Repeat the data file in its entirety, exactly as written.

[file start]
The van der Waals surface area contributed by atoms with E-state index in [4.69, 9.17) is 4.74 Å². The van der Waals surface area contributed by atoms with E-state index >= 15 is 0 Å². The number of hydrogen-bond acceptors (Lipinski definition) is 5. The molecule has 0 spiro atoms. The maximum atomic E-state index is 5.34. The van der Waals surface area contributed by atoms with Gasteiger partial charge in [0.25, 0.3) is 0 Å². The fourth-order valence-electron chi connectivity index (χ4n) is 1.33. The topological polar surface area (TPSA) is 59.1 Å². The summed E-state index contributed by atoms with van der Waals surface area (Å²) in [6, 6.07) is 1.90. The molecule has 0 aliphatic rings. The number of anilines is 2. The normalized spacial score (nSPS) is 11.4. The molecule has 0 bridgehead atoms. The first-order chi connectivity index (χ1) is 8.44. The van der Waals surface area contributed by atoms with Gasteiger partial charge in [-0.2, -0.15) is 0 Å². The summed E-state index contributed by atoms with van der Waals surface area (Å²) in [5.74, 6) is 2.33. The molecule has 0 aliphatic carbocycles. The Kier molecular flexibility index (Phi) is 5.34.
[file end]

The van der Waals surface area contributed by atoms with E-state index in [4.69, 9.17) is 4.74 Å². The van der Waals surface area contributed by atoms with E-state index >= 15 is 0 Å². The number of hydrogen-bond acceptors (Lipinski definition) is 5. The molecule has 0 spiro atoms. The maximum atomic E-state index is 5.34. The van der Waals surface area contributed by atoms with Gasteiger partial charge in [0.25, 0.3) is 0 Å². The fourth-order valence-electron chi connectivity index (χ4n) is 1.33. The topological polar surface area (TPSA) is 59.1 Å². The summed E-state index contributed by atoms with van der Waals surface area (Å²) in [6, 6.07) is 1.90. The molecule has 0 aliphatic rings. The number of anilines is 2. The normalized spacial score (nSPS) is 11.4. The molecule has 0 bridgehead atoms. The first-order chi connectivity index (χ1) is 8.44. The van der Waals surface area contributed by atoms with Gasteiger partial charge in [-0.2, -0.15) is 0 Å². The summed E-state index contributed by atoms with van der Waals surface area (Å²) in [5.74, 6) is 2.33. The molecule has 0 aliphatic carbocycles. The Kier molecular flexibility index (Phi) is 5.34.